Friday, August 9, 2013

The Brevity of the Headless Chicken

A pot calls a kettle black…
Dan Q: How was your day?
Tony B: Been running around like a headless chicken.
Dan Q: You mean a chicken with his head cut off?
Tony B: Perhaps. But that takes six words and headless chicken is two.
Dan Q: Two doesn’t tell the whole story.
Tony B: But it beats about the bush, it’s lexiphantic.
Dan Q: Excuse me, lexiphantic isn’t a word…
Tony B: Consider it to mean using six words when two will do.
Dan Q: Words like “lexiphantic” are confusticating.
Tony B: You mean “confusing.” We probably both need an editor to watch what we say.
Paraphrasing Polonius: “Since brevity is the soul of wit, I will be brief: you beat about the bush, but let that go.”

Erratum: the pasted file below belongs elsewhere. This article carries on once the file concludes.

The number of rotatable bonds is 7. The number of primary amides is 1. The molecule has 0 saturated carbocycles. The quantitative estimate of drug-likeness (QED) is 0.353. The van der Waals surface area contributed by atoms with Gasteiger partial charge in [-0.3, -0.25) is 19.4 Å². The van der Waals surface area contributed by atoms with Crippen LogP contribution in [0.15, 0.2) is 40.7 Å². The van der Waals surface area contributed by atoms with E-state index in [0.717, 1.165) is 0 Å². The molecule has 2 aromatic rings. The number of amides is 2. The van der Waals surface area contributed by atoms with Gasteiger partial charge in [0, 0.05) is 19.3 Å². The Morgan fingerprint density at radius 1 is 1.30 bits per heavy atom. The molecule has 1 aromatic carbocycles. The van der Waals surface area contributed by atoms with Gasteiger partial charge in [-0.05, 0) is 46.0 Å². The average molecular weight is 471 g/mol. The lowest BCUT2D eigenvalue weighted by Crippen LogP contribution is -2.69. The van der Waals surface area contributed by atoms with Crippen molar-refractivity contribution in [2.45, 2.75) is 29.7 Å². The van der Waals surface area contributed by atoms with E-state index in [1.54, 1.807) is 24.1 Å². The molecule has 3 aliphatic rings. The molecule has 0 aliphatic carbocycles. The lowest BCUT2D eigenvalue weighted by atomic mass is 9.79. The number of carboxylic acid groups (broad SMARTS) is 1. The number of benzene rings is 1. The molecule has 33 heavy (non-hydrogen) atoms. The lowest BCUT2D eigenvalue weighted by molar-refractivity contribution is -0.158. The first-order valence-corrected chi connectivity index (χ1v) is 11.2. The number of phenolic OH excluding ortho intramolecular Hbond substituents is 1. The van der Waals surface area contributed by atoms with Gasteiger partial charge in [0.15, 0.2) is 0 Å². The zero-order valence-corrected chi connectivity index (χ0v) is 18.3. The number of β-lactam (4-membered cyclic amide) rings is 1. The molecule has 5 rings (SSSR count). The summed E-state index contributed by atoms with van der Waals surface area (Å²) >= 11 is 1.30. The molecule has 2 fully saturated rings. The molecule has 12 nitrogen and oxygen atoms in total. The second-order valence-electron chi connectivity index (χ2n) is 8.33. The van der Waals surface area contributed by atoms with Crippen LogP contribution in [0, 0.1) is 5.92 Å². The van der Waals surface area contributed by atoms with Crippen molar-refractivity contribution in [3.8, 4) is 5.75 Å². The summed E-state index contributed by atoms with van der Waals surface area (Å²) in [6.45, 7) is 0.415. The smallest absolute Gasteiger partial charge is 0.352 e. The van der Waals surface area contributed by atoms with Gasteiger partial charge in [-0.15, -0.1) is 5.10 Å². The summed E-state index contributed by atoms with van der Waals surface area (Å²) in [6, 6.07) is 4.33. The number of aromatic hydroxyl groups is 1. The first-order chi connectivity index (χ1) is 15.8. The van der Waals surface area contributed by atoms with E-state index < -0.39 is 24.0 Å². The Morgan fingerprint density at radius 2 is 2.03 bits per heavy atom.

For example: Alistair Cooke in his acceptance speech for the 'Best Speaker of English' award in 1998, parodied a US Government representative's version of Genesis 1:3:
 "The Supreme Being mandated the illumination of the Universe and this directive was enforced forthwith."
Cooke then compared this with the King James version:
"And God said, Let there be light: and there was light."


rolenzo said...

Isn't that a headless quail, Dan?
A most interesting posting! The tension between brevity and rhetorical richness. Even my engineering students come to appreciate the choice - the technical academic genre is coming to have some rhetorical dimension. Some!

Barry Natusch said...

Wondering where this year's summer rolls and roils with Rolo? For some of us, we alternately shiver in the heat and simmer in the frosts as we switch hemispheres. Yes, the contrast between brevity and bombast, between crisp clarity and frizzy woolliness... Getting rhetoric right can be dementing. Prost!